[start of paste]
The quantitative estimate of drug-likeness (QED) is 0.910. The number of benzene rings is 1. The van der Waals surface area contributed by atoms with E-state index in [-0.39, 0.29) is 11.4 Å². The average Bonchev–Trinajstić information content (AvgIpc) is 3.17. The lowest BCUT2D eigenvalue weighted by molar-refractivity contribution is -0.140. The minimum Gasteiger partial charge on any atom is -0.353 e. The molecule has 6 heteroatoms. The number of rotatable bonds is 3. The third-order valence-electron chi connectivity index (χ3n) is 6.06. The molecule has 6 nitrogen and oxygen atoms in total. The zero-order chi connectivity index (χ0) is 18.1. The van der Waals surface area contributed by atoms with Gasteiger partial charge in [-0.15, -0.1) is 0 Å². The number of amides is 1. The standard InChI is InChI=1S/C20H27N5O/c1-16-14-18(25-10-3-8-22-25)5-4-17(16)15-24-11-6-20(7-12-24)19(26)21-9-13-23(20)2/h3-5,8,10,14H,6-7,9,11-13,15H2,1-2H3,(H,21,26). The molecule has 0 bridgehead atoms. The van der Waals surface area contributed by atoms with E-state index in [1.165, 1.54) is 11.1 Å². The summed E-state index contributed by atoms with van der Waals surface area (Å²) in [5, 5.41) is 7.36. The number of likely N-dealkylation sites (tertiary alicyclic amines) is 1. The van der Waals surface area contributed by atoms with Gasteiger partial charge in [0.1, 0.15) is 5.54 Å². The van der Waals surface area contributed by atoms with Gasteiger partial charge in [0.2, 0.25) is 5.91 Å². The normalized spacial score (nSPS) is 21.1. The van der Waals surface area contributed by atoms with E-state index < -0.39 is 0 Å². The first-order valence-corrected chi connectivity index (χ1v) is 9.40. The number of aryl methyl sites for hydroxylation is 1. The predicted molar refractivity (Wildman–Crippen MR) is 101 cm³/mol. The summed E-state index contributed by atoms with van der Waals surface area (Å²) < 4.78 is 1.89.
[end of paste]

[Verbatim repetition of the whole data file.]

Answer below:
The quantitative estimate of drug-likeness (QED) is 0.910. The number of benzene rings is 1. The van der Waals surface area contributed by atoms with E-state index in [-0.39, 0.29) is 11.4 Å². The average Bonchev–Trinajstić information content (AvgIpc) is 3.17. The lowest BCUT2D eigenvalue weighted by molar-refractivity contribution is -0.140. The minimum Gasteiger partial charge on any atom is -0.353 e. The molecule has 6 heteroatoms. The number of rotatable bonds is 3. The third-order valence-electron chi connectivity index (χ3n) is 6.06. The molecule has 6 nitrogen and oxygen atoms in total. The zero-order chi connectivity index (χ0) is 18.1. The van der Waals surface area contributed by atoms with Gasteiger partial charge in [-0.15, -0.1) is 0 Å². The number of amides is 1. The standard InChI is InChI=1S/C20H27N5O/c1-16-14-18(25-10-3-8-22-25)5-4-17(16)15-24-11-6-20(7-12-24)19(26)21-9-13-23(20)2/h3-5,8,10,14H,6-7,9,11-13,15H2,1-2H3,(H,21,26). The molecule has 0 bridgehead atoms. The van der Waals surface area contributed by atoms with E-state index in [1.165, 1.54) is 11.1 Å². The summed E-state index contributed by atoms with van der Waals surface area (Å²) in [5, 5.41) is 7.36. The number of likely N-dealkylation sites (tertiary alicyclic amines) is 1. The van der Waals surface area contributed by atoms with Gasteiger partial charge in [0.1, 0.15) is 5.54 Å². The van der Waals surface area contributed by atoms with Gasteiger partial charge in [0.2, 0.25) is 5.91 Å². The normalized spacial score (nSPS) is 21.1. The van der Waals surface area contributed by atoms with E-state index < -0.39 is 0 Å². The first-order valence-corrected chi connectivity index (χ1v) is 9.40. The number of aryl methyl sites for hydroxylation is 1. The predicted molar refractivity (Wildman–Crippen MR) is 101 cm³/mol. The summed E-state index contributed by atoms with van der Waals surface area (Å²) < 4.78 is 1.89.